Hundreds of jobs could still be lost at one of Barnoldswick’s major employers, according to Pendle Borough Council’s deputy leader.
The historic Rolls-Royce site will become the company’s ‘centre of training and excellence’ in the development of green technologies.
Rolls-Royce planned to offshore the production of its Trent engine blades to Singapore, before a nine-week Unite strike brought about this agreement. Some jet engine components could still be offshored, causing worry about the site’s long-term future.
Barnoldswick Town Councillor David Whipp (Liberal Democrat), who also sits as Deputy Leader of Pendle Borough Council, said “there’ll be a downturn in the number of highly skilled engineering jobs.
“It’s vital that investment in developing new technologies goes hand in hand with creating new jobs. Losing manufacturing production and hundreds of well paid jobs will affect companies in the supply chain, our town centre businesses and even the local housing market.”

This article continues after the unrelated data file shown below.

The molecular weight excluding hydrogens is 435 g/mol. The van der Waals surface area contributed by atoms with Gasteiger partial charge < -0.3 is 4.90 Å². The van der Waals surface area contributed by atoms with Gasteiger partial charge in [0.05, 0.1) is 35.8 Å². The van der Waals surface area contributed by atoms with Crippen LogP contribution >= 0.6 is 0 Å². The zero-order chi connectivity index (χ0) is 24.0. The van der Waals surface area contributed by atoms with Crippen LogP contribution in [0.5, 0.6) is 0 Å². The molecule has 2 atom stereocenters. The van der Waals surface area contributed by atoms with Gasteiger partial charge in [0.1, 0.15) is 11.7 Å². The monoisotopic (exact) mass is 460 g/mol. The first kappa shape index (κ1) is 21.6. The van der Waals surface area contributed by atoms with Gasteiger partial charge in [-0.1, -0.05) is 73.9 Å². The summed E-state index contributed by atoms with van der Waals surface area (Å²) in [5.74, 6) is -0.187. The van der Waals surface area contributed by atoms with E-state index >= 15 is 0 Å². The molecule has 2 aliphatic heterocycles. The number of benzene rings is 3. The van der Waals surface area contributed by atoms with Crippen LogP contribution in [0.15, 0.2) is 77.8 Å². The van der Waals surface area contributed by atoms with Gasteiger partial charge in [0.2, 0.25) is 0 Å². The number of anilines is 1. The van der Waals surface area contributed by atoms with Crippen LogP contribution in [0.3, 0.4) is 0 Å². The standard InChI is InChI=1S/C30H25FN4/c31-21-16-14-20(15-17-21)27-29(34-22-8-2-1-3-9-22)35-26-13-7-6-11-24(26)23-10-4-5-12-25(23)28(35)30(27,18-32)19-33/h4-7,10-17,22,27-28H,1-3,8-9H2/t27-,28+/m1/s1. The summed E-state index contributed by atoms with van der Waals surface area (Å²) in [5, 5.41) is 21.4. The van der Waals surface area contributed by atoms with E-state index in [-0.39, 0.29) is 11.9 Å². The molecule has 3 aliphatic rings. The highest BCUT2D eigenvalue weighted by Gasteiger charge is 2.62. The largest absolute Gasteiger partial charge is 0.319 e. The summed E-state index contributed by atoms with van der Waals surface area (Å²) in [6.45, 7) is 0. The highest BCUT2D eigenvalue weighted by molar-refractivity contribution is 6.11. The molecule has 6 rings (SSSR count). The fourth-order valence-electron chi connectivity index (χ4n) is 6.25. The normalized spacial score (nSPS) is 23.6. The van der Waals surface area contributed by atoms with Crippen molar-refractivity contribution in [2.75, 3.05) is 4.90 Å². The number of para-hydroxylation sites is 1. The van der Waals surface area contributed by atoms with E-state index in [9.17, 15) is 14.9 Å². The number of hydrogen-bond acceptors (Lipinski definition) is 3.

During the industrial action, Rolls-Royce said that “the global pandemic has hit our business hard”. They described the proposed offshoring as an attempt to return to positive cashflow by the end of 2021.
The site is described as the ‘home of the Lancaster Bomber’ and the ‘cradle of the jet engine’. It has been one of the town’s largest employers since it opened in 1943.
Whipp said, “The Government should have acted to prevent the Crown Jewels of British manufacturing being exported to Singapore, but it looks like this is now inevitable.
“A higher proportion of working age people in Barnoldswick is employed in manufacturing than anywhere in the country. With Brexit as well as the pandemic, the area is very vulnerable to further downturns.”